President Joe Biden’s hour-long State of the Union address Tuesday night covered a lot of ground, but for those with student loans, there was a glaring omission—any mention of forgiving some of that debt.
Biden, who called for every borrower to get up to $10,000 of their student loans forgiven while campaigning for president in 2020, is under pressure from borrowers and their advocates—including progressive lawmakers in his party—to make that happen. Some have called on Biden to bypass the legislative process by invoking his executive authority, in recognition that bills have gone nowhere, even with a narrowly divided Congress.
The fact that the issue didn’t even get mentioned in the president’s inaugural State of the Union speech—traditionally a soapbox for presidents to promote their agendas in a kitchen-sink fashion—is frustrating activists.
“We remained hopeful that President Biden would acknowledge the $1.7 trillion student debt crisis that affects over 45 million Americans—we are disappointed that he failed to do so,” the Student Debt Crisis Center, a group that’s been advocating for student loan cancellation, said in a statement. “As a candidate, President Biden promised to cancel student debt, and the State of the Union, which covers a range of issues, was the perfect time for him to share his plan to get it done.”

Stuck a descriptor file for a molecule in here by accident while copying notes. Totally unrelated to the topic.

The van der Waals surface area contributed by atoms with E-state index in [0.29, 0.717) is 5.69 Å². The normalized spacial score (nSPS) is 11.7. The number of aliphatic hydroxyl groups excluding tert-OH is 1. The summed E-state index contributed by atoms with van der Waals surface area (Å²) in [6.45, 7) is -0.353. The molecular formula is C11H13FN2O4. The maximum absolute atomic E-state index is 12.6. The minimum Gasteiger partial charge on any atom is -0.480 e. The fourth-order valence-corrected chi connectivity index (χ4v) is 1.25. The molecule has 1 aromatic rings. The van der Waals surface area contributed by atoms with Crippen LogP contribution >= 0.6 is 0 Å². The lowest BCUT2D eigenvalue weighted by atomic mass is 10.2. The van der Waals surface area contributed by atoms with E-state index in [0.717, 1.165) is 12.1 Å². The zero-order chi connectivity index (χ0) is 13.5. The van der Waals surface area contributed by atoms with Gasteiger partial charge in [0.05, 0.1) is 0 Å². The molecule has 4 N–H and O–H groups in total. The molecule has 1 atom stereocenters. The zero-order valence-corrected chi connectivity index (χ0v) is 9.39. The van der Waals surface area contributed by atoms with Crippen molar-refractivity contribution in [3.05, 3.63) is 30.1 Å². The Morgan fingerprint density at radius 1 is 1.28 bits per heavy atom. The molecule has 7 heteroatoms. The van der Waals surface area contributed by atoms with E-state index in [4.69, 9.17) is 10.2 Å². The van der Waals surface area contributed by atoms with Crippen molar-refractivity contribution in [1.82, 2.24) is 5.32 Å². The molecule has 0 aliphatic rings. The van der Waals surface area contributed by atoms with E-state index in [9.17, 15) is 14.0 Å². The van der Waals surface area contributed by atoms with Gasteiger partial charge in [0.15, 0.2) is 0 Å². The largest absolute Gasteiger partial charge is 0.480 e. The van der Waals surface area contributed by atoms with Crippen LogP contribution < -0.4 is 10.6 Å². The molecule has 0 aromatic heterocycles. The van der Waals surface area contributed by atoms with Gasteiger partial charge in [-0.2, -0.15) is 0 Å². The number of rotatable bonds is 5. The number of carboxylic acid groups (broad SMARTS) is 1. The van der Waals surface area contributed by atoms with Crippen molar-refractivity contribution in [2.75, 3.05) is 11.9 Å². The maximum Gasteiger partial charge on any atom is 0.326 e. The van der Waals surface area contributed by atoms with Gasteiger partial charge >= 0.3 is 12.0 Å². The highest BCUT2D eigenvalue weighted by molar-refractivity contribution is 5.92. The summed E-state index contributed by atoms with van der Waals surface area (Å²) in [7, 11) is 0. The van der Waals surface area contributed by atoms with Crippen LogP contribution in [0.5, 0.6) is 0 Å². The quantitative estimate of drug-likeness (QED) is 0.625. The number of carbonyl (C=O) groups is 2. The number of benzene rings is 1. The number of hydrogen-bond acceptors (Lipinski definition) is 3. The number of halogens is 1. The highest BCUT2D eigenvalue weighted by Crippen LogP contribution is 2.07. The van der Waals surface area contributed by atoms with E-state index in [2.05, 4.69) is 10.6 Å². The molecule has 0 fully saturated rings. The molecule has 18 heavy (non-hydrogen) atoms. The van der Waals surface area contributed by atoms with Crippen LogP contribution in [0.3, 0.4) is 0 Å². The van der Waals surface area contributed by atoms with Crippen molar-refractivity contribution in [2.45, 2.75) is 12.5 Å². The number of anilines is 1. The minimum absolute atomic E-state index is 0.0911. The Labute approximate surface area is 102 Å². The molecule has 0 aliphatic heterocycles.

The Young Invincibles, a progressive advocacy group for young adults, said Biden “fell short for students.”
The “failure to deliver” on loan cancellation and other education initiatives “represents promises deferred for millions of students,” Kristin McGuire, the group’s executive director, said in a statement.
Borrowers reacting to the speech on social media were discouraged by the omission. Some said it was a sign that there would be no forgiveness, while others held on to hope he would still push the issue during the upcoming mid-term elections. The White House didn’t respond to requests for comment.
While Biden has not canceled federal student loans broadly, his administration has offered piecemeal loan relief to groups including disabled borrowers and public servants. The issue is becoming more pressing because the end of a pandemic-era freeze on payment and interest obligations is set to expire in May.
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